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Disclaimer: This blog is not meant to give financial planning or tax advice. It gives general information on investment strategy, picking stocks, and generally managing money to build wealth. It is not a solicitation to buy or sell stocks or any security. Financial planning advice should be sought from a certified financial planner, which the author is not. Tax advice should be sought from a CPA. All investments involve risk and the reader as urged to consider risks carefully and seek the advice of experts if needed before investing.

 

 

2 thoughts on “How to Tame your Credit Cards

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  1. An article that hits home alright! I paid out my cards last month and already dipped back into one for an unexpected purchase. I have however been using a Visa Debit card for years, and my current one from ING Direct provides 2% cash back on ‘pay wave’ purchases under $100. So far this year that’s rebated me $63. I got pretty heavily bit by my AMEX card in January this year after the ‘interest free period’ expired and I didn’t realise that re-payments were paying down the most recent purchase first, not the oldest (which effectively negates the interest free period if the card is used monthly). I’ve since stopped using it for all but utility/insurance charges. Timely piece!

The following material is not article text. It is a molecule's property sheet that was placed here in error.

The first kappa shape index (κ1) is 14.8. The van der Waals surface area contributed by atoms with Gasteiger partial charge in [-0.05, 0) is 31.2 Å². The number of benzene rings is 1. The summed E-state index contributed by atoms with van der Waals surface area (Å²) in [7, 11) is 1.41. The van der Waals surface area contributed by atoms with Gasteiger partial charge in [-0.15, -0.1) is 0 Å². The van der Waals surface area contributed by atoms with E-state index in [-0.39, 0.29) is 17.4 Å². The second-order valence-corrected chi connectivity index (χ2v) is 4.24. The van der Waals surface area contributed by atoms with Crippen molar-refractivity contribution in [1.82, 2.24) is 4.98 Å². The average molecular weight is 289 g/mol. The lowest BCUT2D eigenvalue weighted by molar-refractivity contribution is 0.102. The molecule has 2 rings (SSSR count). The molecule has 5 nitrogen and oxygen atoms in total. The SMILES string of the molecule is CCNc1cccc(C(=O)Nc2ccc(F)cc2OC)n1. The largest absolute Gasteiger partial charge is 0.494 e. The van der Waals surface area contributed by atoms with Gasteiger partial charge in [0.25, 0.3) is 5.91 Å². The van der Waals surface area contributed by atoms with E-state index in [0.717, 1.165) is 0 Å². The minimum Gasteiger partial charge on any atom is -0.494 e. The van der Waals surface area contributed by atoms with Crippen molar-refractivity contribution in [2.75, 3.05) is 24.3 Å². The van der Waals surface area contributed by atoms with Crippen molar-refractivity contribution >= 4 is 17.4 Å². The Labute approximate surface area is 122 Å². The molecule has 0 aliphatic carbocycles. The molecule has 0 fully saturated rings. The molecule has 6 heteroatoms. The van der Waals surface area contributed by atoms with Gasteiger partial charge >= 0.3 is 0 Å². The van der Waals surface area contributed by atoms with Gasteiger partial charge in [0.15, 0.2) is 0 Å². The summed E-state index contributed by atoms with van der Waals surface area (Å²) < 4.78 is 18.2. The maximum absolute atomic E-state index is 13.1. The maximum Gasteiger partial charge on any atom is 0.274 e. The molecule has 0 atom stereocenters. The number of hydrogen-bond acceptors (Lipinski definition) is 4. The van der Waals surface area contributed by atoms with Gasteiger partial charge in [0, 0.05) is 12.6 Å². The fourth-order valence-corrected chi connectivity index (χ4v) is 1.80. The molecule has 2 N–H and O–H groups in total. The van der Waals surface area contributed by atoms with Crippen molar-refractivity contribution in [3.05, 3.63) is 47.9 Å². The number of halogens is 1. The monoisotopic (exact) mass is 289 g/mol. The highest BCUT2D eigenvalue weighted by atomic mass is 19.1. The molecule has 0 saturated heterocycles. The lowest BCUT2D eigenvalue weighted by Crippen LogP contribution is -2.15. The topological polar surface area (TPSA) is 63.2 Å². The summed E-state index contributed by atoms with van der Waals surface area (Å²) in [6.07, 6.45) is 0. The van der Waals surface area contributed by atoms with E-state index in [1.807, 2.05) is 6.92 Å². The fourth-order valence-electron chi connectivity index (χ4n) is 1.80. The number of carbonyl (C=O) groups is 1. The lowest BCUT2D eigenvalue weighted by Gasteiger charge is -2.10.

1. Yeah, all of the credit cards have it in their fine print that they decide where money you pay is applied and they always do what is most beneficial to them – which is paying down the lowest interest rate charges first. You really need to pay them off every month to avoid the shenanigans (not sure I’m old enough to use that word), and even then, they will bite you eventually. Probably the most important thing you can do financially is to build up enough cash to handle unexpected purchases so that you’ll never end up carrying a balance on a credit card. The next most important is putting away money regularly into investments so that you’ll be able to pay for things like new air conditioners and replace cars without taking out a loan. Thanks for reading – hope you’ll be back.